Singapore has reiterated an important principle of religious tolerance, which lies at the heart of both state and society, in response to the case of an imam who allegedly spoke ill of Christians and Jews. The general point, which bears repeating, is that no nation should tolerate religious preaching that seeks to pit one religion against another or to encourage violence against particular groups. No mainstream religion would endorse such words. Hence, any reference to holy texts to justify hate amounts to a deliberate attempt to misguide others and to incite disorder. Such acts deviate from the norms and laws of a secular and religiously plural society like Singapore.
The dangers of potentially inflammatory speech cannot be underestimated. What begins life as a word can lead to actions that threaten the health of the body politic ultimately. A telling example is provided by the firebrand Indonesian cleric, Habib Rizieq Shihab. He had been jailed for having incited violence, but still succeeded in mobilising the masses against popular Jakarta governor Basuki Tjahaja Purnama on alleged grounds of blasphemy. On the other side of the fence, the Dutch far-right and anti-Islam leader Geert Wilders had been convicted of having violated laws against inciting discrimination. However, his views prospered electorally, and pose a challenge to the Dutch liberal mainstream today.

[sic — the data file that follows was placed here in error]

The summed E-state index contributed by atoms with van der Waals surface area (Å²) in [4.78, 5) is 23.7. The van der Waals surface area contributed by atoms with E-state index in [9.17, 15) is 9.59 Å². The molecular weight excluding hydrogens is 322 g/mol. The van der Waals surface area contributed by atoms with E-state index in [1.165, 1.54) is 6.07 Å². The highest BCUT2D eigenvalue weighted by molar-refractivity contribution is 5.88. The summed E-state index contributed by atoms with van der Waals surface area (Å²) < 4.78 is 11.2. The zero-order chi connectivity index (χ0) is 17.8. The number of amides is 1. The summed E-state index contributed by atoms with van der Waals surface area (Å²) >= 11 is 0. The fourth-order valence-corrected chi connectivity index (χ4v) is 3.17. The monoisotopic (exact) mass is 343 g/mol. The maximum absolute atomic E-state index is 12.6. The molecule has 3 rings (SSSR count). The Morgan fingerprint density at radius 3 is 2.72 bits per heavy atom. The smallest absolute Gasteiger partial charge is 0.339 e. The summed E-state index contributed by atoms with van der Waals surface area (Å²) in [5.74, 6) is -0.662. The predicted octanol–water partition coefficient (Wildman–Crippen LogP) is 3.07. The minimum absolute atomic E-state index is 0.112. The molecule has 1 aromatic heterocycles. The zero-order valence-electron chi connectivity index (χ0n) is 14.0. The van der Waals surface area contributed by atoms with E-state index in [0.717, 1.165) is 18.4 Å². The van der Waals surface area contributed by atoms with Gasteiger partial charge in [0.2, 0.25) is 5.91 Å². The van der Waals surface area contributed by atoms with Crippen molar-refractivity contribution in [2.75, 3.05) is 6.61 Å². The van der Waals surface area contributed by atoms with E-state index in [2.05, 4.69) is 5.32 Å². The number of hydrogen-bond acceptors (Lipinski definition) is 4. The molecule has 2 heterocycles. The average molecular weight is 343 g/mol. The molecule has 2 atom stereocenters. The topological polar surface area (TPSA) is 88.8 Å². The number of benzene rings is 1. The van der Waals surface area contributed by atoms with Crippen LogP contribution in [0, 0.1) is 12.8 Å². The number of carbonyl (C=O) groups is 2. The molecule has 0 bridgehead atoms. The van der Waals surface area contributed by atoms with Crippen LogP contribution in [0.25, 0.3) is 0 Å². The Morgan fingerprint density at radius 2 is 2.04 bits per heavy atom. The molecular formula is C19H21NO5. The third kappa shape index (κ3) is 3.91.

What such examples prove is that fringe opinions can and do infiltrate the mainstream when conditions permit. The fear is that these might begin to influence the agenda of centrist parties and politicians driven along by the obsession to garner votes. Such a scenario might appear to be far-fetched in conservative societies, but it was once so in countries where religiously-motivated politics has become a fact of life today. Every pre-emptive step that is taken against the spread of religious intolerance would shore up the peaceful status quo, which has served multicultural nations for many decades.
This national effort can draw on the fundamental fact that state secularism is not anti-religious, but religiously impartial. The state has no religion of its own. Precisely because of this, it takes no position on the religious beliefs of its citizens. The caveat is that those beliefs must not impinge on the freedom of religion of any other community.
It was in this spirit that action was taken here, a few years ago, against a couple who had distributed anti-Muslim booklets; and more recently, against a blogger who had wounded Christian and Muslim feelings. The strict impartiality practised by state institutions - particularly the judiciary and the police - in applying anti-hate rules has fostered trust in the workings of secularism. That will be undermined if those who show religious intolerance expect different treatment because they hold a religious post.